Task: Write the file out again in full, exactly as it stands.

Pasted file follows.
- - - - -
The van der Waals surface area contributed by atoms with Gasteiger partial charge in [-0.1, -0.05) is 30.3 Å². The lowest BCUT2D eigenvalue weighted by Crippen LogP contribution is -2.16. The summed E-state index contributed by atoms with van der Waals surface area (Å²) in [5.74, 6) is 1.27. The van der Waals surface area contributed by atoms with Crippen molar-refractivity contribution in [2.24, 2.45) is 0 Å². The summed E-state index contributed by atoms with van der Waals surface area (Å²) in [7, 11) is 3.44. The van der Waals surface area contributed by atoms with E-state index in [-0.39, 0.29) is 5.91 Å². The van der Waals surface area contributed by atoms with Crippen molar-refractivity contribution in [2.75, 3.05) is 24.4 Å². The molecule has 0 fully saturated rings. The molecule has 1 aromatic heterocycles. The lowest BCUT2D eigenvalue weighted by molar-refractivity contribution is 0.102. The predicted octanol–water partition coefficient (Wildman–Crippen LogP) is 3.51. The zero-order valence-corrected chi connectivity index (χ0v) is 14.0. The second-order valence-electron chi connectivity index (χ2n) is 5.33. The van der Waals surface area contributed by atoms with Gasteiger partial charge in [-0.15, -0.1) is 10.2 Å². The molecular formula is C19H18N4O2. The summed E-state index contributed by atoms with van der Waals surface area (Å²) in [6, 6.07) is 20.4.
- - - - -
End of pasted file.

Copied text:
The van der Waals surface area contributed by atoms with Gasteiger partial charge in [-0.1, -0.05) is 30.3 Å². The lowest BCUT2D eigenvalue weighted by Crippen LogP contribution is -2.16. The summed E-state index contributed by atoms with van der Waals surface area (Å²) in [5.74, 6) is 1.27. The van der Waals surface area contributed by atoms with Crippen molar-refractivity contribution in [2.24, 2.45) is 0 Å². The summed E-state index contributed by atoms with van der Waals surface area (Å²) in [7, 11) is 3.44. The van der Waals surface area contributed by atoms with E-state index in [-0.39, 0.29) is 5.91 Å². The van der Waals surface area contributed by atoms with Crippen molar-refractivity contribution in [2.75, 3.05) is 24.4 Å². The molecule has 0 fully saturated rings. The molecule has 1 aromatic heterocycles. The lowest BCUT2D eigenvalue weighted by molar-refractivity contribution is 0.102. The predicted octanol–water partition coefficient (Wildman–Crippen LogP) is 3.51. The zero-order valence-corrected chi connectivity index (χ0v) is 14.0. The second-order valence-electron chi connectivity index (χ2n) is 5.33. The van der Waals surface area contributed by atoms with Gasteiger partial charge in [-0.15, -0.1) is 10.2 Å². The molecular formula is C19H18N4O2. The summed E-state index contributed by atoms with van der Waals surface area (Å²) in [6, 6.07) is 20.4.